By Erik Wasson - 07/10/13 02:08 PM EDT
A plan backed by House Majority Leader Eric Cantor (R-Va.) and other House GOP leaders to split the farm bill into two pieces is facing a setback.
A split farm bill was anticipated to come before the Rules Committee as early as Wednesday, but there is now no sign that this is happening.
The idea was first pushed by Rep. Marlin Stutzman (R-Ind.) who tried and failed to propose an amendment to split the original bill.
The idea has been supported by conservatives but key groups like Heritage Action and Club for Growth said this week that they would oppose a split farm bill unless it had deeper cuts to farm subsidies.
"The Club for Growth strongly opposes the 'Farm-Only' bill and urges all House members to oppose it," Club for Growth's Andy Roth said in a letter to members this week.
Their opposition appears to have hampered the ability of GOP leaders to sway the 62 Republicans who helped sink the unified farm bill on a 195-234 vote last month.
"Unfortunately, this is nothing more than a naked attempt to get to a conference committee with the Senate. The end result of such a conference would be a perpetuation of subsidies and government intervention that will continue to harm consumers and taxpayers alike," Heritage Action CEO Michael Needham said in a statement on Tuesday.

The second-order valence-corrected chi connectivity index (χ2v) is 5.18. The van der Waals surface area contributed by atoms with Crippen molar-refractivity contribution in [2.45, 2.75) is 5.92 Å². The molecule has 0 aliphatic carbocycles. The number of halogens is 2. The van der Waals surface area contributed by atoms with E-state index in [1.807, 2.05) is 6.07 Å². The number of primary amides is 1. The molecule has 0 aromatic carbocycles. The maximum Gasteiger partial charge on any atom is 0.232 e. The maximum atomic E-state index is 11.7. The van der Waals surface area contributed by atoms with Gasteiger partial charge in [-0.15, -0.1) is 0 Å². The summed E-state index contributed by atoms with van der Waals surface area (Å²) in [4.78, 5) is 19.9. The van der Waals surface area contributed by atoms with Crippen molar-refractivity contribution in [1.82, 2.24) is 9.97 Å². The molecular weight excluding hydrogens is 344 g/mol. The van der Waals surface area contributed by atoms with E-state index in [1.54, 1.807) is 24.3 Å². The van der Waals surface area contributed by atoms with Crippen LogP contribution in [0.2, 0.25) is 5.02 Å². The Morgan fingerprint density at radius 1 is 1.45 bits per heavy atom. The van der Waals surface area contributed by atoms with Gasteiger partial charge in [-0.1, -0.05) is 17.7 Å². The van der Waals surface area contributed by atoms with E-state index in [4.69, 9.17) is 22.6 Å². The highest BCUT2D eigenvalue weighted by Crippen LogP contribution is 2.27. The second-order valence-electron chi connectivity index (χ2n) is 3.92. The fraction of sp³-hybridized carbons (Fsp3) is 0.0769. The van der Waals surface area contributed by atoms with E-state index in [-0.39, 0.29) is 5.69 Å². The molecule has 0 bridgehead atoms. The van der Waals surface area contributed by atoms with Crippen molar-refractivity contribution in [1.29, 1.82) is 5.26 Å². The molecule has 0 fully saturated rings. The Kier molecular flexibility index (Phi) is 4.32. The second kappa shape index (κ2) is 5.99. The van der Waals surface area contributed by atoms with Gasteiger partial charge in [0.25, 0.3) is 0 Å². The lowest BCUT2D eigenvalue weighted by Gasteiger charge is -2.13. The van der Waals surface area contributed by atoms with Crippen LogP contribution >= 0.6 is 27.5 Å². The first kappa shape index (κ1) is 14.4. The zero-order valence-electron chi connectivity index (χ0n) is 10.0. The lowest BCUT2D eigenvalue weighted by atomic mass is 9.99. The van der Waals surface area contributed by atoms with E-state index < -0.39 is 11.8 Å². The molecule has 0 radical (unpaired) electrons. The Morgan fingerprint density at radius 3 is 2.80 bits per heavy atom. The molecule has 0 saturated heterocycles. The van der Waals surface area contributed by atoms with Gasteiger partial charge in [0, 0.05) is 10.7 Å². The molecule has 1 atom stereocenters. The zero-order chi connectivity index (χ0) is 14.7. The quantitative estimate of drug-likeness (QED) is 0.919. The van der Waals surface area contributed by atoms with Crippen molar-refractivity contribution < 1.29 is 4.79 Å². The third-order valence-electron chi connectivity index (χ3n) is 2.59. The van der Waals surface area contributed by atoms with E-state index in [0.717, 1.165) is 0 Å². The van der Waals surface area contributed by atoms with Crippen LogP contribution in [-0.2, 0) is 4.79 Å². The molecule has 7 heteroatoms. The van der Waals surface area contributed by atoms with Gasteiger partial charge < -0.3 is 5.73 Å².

Liberals on Tuesday said they too oppose splitting the bipartisan coalition that has ensured farm bills and food stamps pass just about every five years.
"This unacceptable and unprecedented plan by House Republicans to split this bill into two parts jeopardizes the rural-urban connection in the farm bill and puts critical food assistance for our children, seniors and military families at risk of even more draconian cuts in the House," Senate Agriculture Committee member Kirsten Gillibrand (D-N.Y.) said in a statement.
Last week 532 farm groups wrote to Congress urging members not to split the farm bill.
Sources emphasize that Cantor and Speaker John Boehner (R-Ohio) want to find a way to get a farm bill done before the existing bill expires on Sept. 30. Both leaders voted for the failed bill, which cuts nearly $40 billion from the deficit over 10 years, including $20.5 billion from food stamps.
The food stamp program would continue without cuts if Congress fails to act by the fall.
This story was updated at 1:31 p.m.